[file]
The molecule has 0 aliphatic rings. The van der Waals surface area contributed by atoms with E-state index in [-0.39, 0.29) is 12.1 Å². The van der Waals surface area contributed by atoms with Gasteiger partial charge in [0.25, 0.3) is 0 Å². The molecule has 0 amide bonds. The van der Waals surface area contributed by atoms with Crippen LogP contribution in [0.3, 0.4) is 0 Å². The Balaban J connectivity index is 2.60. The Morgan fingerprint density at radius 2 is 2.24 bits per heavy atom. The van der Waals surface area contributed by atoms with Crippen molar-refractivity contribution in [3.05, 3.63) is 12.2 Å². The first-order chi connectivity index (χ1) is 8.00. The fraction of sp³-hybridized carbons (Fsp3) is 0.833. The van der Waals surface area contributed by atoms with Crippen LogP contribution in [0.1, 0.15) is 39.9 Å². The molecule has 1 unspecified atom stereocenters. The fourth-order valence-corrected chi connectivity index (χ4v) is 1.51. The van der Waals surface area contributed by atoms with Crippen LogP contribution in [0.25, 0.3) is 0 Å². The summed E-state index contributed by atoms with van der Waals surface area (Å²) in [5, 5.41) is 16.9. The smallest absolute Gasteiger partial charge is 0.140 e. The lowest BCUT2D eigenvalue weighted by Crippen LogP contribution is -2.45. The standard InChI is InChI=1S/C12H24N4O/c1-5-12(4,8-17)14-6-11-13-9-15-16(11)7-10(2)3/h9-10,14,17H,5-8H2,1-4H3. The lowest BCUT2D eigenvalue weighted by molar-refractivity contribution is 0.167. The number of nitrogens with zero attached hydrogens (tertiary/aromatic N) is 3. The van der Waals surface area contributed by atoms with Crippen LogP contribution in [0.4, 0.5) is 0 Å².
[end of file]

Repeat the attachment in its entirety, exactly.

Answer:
The molecule has 0 aliphatic rings. The van der Waals surface area contributed by atoms with E-state index in [-0.39, 0.29) is 12.1 Å². The van der Waals surface area contributed by atoms with Gasteiger partial charge in [0.25, 0.3) is 0 Å². The molecule has 0 amide bonds. The van der Waals surface area contributed by atoms with Crippen LogP contribution in [0.3, 0.4) is 0 Å². The Balaban J connectivity index is 2.60. The Morgan fingerprint density at radius 2 is 2.24 bits per heavy atom. The van der Waals surface area contributed by atoms with Crippen molar-refractivity contribution in [3.05, 3.63) is 12.2 Å². The first-order chi connectivity index (χ1) is 8.00. The fraction of sp³-hybridized carbons (Fsp3) is 0.833. The van der Waals surface area contributed by atoms with Crippen LogP contribution in [0.1, 0.15) is 39.9 Å². The molecule has 1 unspecified atom stereocenters. The fourth-order valence-corrected chi connectivity index (χ4v) is 1.51. The van der Waals surface area contributed by atoms with Crippen LogP contribution in [0.25, 0.3) is 0 Å². The summed E-state index contributed by atoms with van der Waals surface area (Å²) in [5, 5.41) is 16.9. The smallest absolute Gasteiger partial charge is 0.140 e. The lowest BCUT2D eigenvalue weighted by Crippen LogP contribution is -2.45. The standard InChI is InChI=1S/C12H24N4O/c1-5-12(4,8-17)14-6-11-13-9-15-16(11)7-10(2)3/h9-10,14,17H,5-8H2,1-4H3. The lowest BCUT2D eigenvalue weighted by molar-refractivity contribution is 0.167. The number of nitrogens with zero attached hydrogens (tertiary/aromatic N) is 3. The van der Waals surface area contributed by atoms with Crippen LogP contribution in [0.4, 0.5) is 0 Å².